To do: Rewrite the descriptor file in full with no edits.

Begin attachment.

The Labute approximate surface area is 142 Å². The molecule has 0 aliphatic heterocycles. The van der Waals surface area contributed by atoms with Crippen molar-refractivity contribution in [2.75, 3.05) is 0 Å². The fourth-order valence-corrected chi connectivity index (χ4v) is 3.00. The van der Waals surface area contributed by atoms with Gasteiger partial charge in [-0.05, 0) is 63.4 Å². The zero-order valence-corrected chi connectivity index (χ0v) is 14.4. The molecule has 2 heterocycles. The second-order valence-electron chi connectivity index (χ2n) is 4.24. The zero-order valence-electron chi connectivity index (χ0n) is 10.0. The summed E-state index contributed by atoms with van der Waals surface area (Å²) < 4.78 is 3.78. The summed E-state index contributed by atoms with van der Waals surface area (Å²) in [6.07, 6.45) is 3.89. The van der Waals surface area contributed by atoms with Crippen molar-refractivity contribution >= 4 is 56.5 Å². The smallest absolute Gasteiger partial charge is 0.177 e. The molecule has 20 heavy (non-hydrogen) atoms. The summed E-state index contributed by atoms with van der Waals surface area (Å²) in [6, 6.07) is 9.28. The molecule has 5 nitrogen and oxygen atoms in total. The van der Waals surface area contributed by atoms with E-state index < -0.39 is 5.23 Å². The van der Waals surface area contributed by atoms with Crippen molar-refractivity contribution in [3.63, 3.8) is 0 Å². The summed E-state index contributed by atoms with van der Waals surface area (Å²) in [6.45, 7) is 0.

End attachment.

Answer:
The Labute approximate surface area is 142 Å². The molecule has 0 aliphatic heterocycles. The van der Waals surface area contributed by atoms with Crippen molar-refractivity contribution in [2.75, 3.05) is 0 Å². The fourth-order valence-corrected chi connectivity index (χ4v) is 3.00. The van der Waals surface area contributed by atoms with Gasteiger partial charge in [-0.05, 0) is 63.4 Å². The zero-order valence-corrected chi connectivity index (χ0v) is 14.4. The molecule has 2 heterocycles. The second-order valence-electron chi connectivity index (χ2n) is 4.24. The zero-order valence-electron chi connectivity index (χ0n) is 10.0. The summed E-state index contributed by atoms with van der Waals surface area (Å²) < 4.78 is 3.78. The summed E-state index contributed by atoms with van der Waals surface area (Å²) in [6.07, 6.45) is 3.89. The van der Waals surface area contributed by atoms with Crippen molar-refractivity contribution >= 4 is 56.5 Å². The smallest absolute Gasteiger partial charge is 0.177 e. The molecule has 20 heavy (non-hydrogen) atoms. The summed E-state index contributed by atoms with van der Waals surface area (Å²) in [6, 6.07) is 9.28. The molecule has 5 nitrogen and oxygen atoms in total. The van der Waals surface area contributed by atoms with E-state index < -0.39 is 5.23 Å². The van der Waals surface area contributed by atoms with Crippen molar-refractivity contribution in [3.63, 3.8) is 0 Å². The summed E-state index contributed by atoms with van der Waals surface area (Å²) in [6.45, 7) is 0.